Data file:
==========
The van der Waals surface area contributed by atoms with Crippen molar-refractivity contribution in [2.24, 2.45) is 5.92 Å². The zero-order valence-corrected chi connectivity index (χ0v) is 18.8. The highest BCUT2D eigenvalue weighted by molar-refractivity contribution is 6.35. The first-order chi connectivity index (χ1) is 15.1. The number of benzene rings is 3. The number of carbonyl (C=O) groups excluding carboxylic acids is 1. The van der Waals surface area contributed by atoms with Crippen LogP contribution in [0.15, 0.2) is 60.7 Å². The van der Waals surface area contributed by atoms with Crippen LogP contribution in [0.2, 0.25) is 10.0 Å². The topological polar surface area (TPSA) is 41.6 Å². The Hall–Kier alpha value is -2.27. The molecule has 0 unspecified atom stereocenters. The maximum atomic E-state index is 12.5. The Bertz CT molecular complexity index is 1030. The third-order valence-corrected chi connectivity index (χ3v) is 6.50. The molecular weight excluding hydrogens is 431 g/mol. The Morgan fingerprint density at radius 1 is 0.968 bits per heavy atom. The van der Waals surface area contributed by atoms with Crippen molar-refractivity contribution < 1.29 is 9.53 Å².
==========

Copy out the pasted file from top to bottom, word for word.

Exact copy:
The van der Waals surface area contributed by atoms with Crippen molar-refractivity contribution in [2.24, 2.45) is 5.92 Å². The zero-order valence-corrected chi connectivity index (χ0v) is 18.8. The highest BCUT2D eigenvalue weighted by molar-refractivity contribution is 6.35. The first-order chi connectivity index (χ1) is 15.1. The number of benzene rings is 3. The number of carbonyl (C=O) groups excluding carboxylic acids is 1. The van der Waals surface area contributed by atoms with Crippen LogP contribution in [0.15, 0.2) is 60.7 Å². The van der Waals surface area contributed by atoms with Crippen LogP contribution in [0.2, 0.25) is 10.0 Å². The topological polar surface area (TPSA) is 41.6 Å². The Hall–Kier alpha value is -2.27. The molecule has 0 unspecified atom stereocenters. The maximum atomic E-state index is 12.5. The Bertz CT molecular complexity index is 1030. The third-order valence-corrected chi connectivity index (χ3v) is 6.50. The molecular weight excluding hydrogens is 431 g/mol. The Morgan fingerprint density at radius 1 is 0.968 bits per heavy atom. The van der Waals surface area contributed by atoms with Crippen molar-refractivity contribution < 1.29 is 9.53 Å².